The cloud is a double-edged sword to businesses; it has both benefits and risks. Unlike conventional in-house data storage options, cloud storage is quite efficient. It is easy to maintain, and you can easily access it from anywhere. The bad news is that it can also be a huge target for hackers and other cybercriminals. With the wrong choices when it comes to how you implement your cloud strategy, you can easily lose data. Luckily, this downside can be easily mitigated through implementing the right security policies and procedures. While there are many ways to protect your data on the cloud, embracing SOC 2 compliance should be in your plans.
Here is what you should know about SOC 2 compliance and why it matters to your data security:
What Is SOC 2 Compliance?
SOC 2 was designed by the AICPA and is meant to strengthen the data security of service providers who store their data in the cloud.
This will apply to both SaaS companies and service providers as long as they use the cloud in storing customer data.
While vendors were only obligated to comply with SOC 1 before 2014, complying with both SOC 1 and 2 is now an obligation, which is meant to minimize the threat of data theft.
At its core, SOC 2 requires businesses to establish strict information security policies and follow them to the letter.
Your business should ensure high-quality standards in the processing, integrity, confidentiality, availability, security, and confidentiality of customer data.
At the very least, the regulation ensures that the cloud security measures put in place by service providers are in line with contemporary cloud security requirements.
As more businesses adopt the cloud, SOC 2 compliance has become a necessity for doing business.
It Helps Monitor the Known and Unknown
When you are SOC 2 compliant, you will have set up processes and practices that offer you a level of oversight throughout your organization.
It becomes easy to monitor any unusual activities that might happen within your IT assets, such as authorized and unauthorized changes to system configuration, as well as a breach of access control protocols.
While you need to keep tabs on such aspects of your cloud environment, you also need to be on the lookout for the unknown.
In most cases, these unknown activities could easily result in the detriment of your business.
SOC 2 compliance requirements make it easy to baseline the normal performance you should expect in your cloud environment, which further makes identifying abnormal activity easy.
Customers need to rest assured that their data is safe in your hands.
However, you will barely manage to do this if you are in the dark about your security posture.
With the continuous monitoring that compliance enables, you can protect your customers’ data from threats like WannaCry and CloudBleed.
Watch Out For Anomalies
Based on today’s threat landscape, security breaches are imminent.
You need to have enough alerting procedures in place to identify unauthorized data access as well as take right corrective actions within the shortest time possible.
However, false positives and negatives are a problem that comes with most alert systems, turning such alerts into noise.
Ideally, efficient alert systems are needed to sound the alarm whenever they notice activities that veer from the norm in your cloud environment.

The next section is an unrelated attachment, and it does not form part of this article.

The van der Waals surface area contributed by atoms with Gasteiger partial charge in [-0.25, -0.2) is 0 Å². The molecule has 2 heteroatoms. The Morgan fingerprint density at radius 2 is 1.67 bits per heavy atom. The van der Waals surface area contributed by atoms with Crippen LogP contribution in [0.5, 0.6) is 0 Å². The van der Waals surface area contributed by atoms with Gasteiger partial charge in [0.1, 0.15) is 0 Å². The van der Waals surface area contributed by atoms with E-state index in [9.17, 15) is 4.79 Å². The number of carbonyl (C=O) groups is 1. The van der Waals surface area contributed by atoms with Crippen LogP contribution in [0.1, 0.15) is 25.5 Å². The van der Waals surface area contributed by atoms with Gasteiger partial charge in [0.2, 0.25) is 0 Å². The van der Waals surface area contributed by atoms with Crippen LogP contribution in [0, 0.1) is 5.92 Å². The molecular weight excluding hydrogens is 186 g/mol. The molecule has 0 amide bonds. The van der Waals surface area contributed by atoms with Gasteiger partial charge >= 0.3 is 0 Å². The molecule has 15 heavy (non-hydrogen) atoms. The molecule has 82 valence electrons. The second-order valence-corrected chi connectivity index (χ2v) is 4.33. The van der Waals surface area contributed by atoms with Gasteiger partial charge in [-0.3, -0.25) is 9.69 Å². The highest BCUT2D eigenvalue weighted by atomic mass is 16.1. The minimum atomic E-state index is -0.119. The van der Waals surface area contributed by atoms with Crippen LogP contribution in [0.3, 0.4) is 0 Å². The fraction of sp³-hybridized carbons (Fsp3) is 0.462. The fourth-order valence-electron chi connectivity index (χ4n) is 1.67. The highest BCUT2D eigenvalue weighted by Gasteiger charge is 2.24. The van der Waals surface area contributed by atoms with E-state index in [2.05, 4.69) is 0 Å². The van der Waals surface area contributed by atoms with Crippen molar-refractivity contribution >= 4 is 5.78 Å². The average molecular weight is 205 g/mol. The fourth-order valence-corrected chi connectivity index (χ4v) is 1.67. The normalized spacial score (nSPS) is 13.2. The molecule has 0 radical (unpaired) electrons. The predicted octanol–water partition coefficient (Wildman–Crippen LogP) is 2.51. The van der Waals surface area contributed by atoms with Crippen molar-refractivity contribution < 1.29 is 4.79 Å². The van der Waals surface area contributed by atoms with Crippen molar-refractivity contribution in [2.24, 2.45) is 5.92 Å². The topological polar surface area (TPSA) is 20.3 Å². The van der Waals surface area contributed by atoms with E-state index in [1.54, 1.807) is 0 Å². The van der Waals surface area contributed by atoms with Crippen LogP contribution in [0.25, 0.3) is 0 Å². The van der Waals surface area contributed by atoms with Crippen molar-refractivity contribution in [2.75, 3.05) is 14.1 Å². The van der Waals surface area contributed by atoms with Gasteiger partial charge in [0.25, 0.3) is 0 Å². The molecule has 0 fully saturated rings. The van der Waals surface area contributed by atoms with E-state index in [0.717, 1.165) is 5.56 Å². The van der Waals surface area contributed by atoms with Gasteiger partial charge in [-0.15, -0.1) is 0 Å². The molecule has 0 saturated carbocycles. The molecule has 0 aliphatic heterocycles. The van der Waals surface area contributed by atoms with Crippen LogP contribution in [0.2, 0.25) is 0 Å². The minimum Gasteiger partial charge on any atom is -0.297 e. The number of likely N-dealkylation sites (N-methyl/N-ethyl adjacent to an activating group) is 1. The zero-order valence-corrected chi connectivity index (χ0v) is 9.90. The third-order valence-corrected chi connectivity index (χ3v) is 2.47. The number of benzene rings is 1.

Under SOC 2, companies have an obligation to set up alerts for unauthorized file transfer, access to privileged accounts and file systems, and exposure or modification of controls, data, or configurations.
In a nutshell, you ought to create a risk profile for the issues that can affect your business and set up ad hoc alerts.
In fact, some of the security controls used for SOC 2 compliance can help with complying with other regulations, like the PCI DSS.
Create a Detailed Audit Trail
Audit trails have a pivotal role to play when it comes to how you respond to incidents.
With them, you can have contextual insight that will be invaluable to remediating issues, especially active incidents.
They help you to identify the what, who, where, when, and how for any security incident.
You can use such information in making informed decisions.
They can offer insights into:
- Unauthorized data and configuration modification
- The depth and impact of an attack
Other than helping deal with such issues, they can also help prevent future issues from happening.
Under SOC 2, businesses need to store specific data about the health of the cloud systems for some time.
This data forms the audit trails, which can provide the insights above.
Providing Actionable Forensics
Customers trust that your business can not only easily detect issues, but it also has enough power to remediate these issues.
However, you will barely manage to remediate these issues without the right amount of insights. Luckily, SOC 2 compliance requires businesses to save data that might be critical to remediation.
Instead of businesses only being obsessive about embracing low MTTD (Mean Time to Detect), this allows them to slash MTTR (Mean Time to Remediate).
The data you are required to store can arm you with forensic information like:
- What the next move might be
- Where and when the attack started
- The impact of the attack
- The resources needed to mitigate an attack’s impact
You can, hence, implement the necessary corrective measures to salvage your business.
SOC 2 compliance will help your business set up the threshold security controls to protect your business from detriment due to a data breach.
However, it should never be taken as a silver bullet for cloud security.
Build your cloud security strategy around SOC 2 compliance to ensure the sustainability of your business.